At the end of November 2019 my trusty old iomega StorCenter NAS started behaving eratically and would keep disappearing from the network and locking up every few hours. I immediately made sure I had several copies of the data and started the search for a replacement. But it dawned on me that whatever I would buy would ultimately go the same way: unsupported and unfixable.

So, with the new Raspberry Pi 4 having USB3 ports and a long running desire to make a circular neopixel clock at some point, it dawned on me that there are two devices that run 24 hours a day: my NAS and my trusty old Tix clock that I bought several years ago.

Why settle for another boring NAS when I can make the ultimate NAS come Clock combination? So began the flying saucer clock project...

I started in Fusion 360 designing some LED support rings, to support the WS2812B LEDs (neopixels). These were quite complicated interlocking beasties to begin with, but were later simplified with greater tolerances to allow for 3D printing on my CR10-S5. The outer diameter of the 60-pixel ring, using a 60 LED/m strip ended up being 326mm, with the LED being mounted at a radius of 158.4mm giving a circumferance of slightly under 1m to match the actual LED strip length of 995mm - just over 60 LEDs per m, which cost me one of many failed prints!

It's worth noting that once the diffusers and body plates were designed this turned out to be a big print - the final saucer came in at a diameter of 400mm. This was going to be a job for the big printer, although it's little brother (CR-10S) came in handy for a lot of the smaller parts.

The inner ring of the saucer contains 12 LEDs behind diffusers made from a ring of transparent PLA with black PLA colour separators, which are lit according to the current hours. The minutes and seconds are shown on the outer 60 LED ring. This also displays the hour as a series of 5 LEDs lit blue and also hour markers shown at spacing of every 5. There is plenty of scope to tune the colours and display.

This pic shows the UFO design viewed from the top in Fusion 360:

And from the bottom:

As well as telling the time, the UFO now stores all my home data on a 3TB 3.5" hard disk. A second disk is used to give 'tiered' backups "time machine" style so I can go back in time if files change or are accidently deleted, or if one of the kids were to let some malware loose whilst downloading something they shouldn't! This uses a fairly simply SAMBA setup with an account for each member of the family and some other shares for photos and TV recordings. A Node.js script is used to run rsync commands hourly to create multiply linked backup copies of the files for the "time machine" backup. In time I might need to increase the size of the second disk to take account of the extra file copies, however using rsync to create links to unchanged files means that so far I'm not seeing much increase over the single copy of data on the first disk.

This image shows how I modelled the NAS components in the middle of the flying saucer in Fusion 360:

Because having 2 functions is not enough, the saucer can also display some UFO effects. The 12 transparent lengths that run from the inner ring towards the outer ring can be pressed to activate switches. The switches are connected to the pi's GPIO pins and trigger UFO effects. There are another 12 LEDs in a ring at the bottom of the saucer, so one of the effects pulses those and will be used with a little add-on (TBD) for cow abduction.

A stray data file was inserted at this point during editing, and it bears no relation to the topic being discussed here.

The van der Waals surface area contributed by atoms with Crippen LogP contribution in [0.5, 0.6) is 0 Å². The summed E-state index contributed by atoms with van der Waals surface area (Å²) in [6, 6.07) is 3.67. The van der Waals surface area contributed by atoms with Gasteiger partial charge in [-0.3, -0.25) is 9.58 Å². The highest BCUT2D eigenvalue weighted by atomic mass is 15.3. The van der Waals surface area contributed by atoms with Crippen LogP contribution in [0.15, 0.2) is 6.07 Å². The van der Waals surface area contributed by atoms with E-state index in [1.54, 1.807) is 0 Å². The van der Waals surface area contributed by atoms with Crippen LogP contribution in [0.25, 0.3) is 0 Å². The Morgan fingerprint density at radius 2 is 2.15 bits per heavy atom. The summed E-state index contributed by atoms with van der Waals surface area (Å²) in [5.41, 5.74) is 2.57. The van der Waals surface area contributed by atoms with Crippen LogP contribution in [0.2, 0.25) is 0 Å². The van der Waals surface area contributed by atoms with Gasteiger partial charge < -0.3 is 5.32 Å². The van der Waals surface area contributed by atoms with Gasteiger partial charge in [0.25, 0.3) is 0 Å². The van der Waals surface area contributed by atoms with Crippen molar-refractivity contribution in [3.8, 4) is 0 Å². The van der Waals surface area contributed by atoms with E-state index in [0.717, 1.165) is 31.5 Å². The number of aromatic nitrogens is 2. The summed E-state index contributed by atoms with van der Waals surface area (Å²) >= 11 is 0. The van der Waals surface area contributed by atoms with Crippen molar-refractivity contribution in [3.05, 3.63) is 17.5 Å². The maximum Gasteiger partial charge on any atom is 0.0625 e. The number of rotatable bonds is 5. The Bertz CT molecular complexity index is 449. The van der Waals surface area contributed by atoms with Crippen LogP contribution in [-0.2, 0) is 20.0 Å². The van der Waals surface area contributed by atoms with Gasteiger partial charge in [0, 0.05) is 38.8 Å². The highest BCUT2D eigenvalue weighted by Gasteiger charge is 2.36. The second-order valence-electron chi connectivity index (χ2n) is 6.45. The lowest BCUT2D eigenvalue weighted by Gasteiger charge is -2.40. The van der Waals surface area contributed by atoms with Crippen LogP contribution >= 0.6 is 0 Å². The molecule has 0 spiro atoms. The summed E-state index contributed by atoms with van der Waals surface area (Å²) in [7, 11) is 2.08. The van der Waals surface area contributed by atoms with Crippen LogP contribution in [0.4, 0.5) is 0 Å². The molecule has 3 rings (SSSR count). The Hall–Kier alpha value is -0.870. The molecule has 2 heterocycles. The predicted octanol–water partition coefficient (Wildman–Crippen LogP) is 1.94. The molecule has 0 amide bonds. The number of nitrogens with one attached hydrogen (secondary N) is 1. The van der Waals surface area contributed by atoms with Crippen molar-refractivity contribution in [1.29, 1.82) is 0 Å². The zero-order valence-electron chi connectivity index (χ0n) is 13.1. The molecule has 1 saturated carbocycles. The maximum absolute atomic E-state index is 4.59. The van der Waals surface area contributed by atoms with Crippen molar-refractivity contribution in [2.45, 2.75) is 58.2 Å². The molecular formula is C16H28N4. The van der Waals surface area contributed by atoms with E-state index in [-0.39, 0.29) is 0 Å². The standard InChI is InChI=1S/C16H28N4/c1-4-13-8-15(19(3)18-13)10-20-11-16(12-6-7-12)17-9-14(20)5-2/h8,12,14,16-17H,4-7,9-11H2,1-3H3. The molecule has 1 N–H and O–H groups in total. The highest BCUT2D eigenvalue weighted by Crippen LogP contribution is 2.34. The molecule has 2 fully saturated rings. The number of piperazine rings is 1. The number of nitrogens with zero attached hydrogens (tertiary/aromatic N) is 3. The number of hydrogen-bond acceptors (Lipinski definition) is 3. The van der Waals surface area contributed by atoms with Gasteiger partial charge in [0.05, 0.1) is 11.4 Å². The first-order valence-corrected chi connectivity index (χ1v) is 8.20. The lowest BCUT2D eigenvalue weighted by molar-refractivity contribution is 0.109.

Another feature is that the 'client' code that handles the button presses is separate from the 'server' code that handles the LED display. The client can be disconnected and the server can accept OPC data from my PC or other source. I used this set up when I was DJ'ing on News Years' Eve together with my large LED matrix displays (another project to be documented at some point) for some extra "light" entertainment! I printed out and built another flying saucer that chained data from the output of the last LED on first saucer to the first LED on the second. There will no doubt be a fleet of these things over the coming months.

It took a lot of prints and fine tuning to get the details right and to get everything to fit, but I'm really happy with the end result and it looks spectacular, especially at night time where it glows ominously in the corner of my home office.

This project has taught me a great many lessons. I think the most important is always to give your designs as much tolerance as possible! It's also a good idea to include extra mounting points so you can add to the project in the future. One mod I will make very soon is to make the fan temperature controlled as the NAS gets accessed infrequently and I can't imagine it needs to be on very often. I have used a digital temperature sensor and fan on a previous project so will probably re-use that. I'm now getting quite proficient with Fusion 360 but found a feature I hadn't used before when checking through the design. On the Inspect menu is a little item called 'sectional analysis' that lets you inspect the cross section of the design in any direction and check that everything fits together as you expect. It's also often worth printing a small sections of interlocking large parts first to check they work as expected.

I am happy to release the designs for the flying saucer on a non-commercial share-alike CC license should anyone wish to make their own. If there is interest I might offer to print out the larger parts for a reasonable price to those who don't have a large format 3D printer like the CR-10S5. The code is also pretty straightforward and I'm happy to publish that if anyone would like it.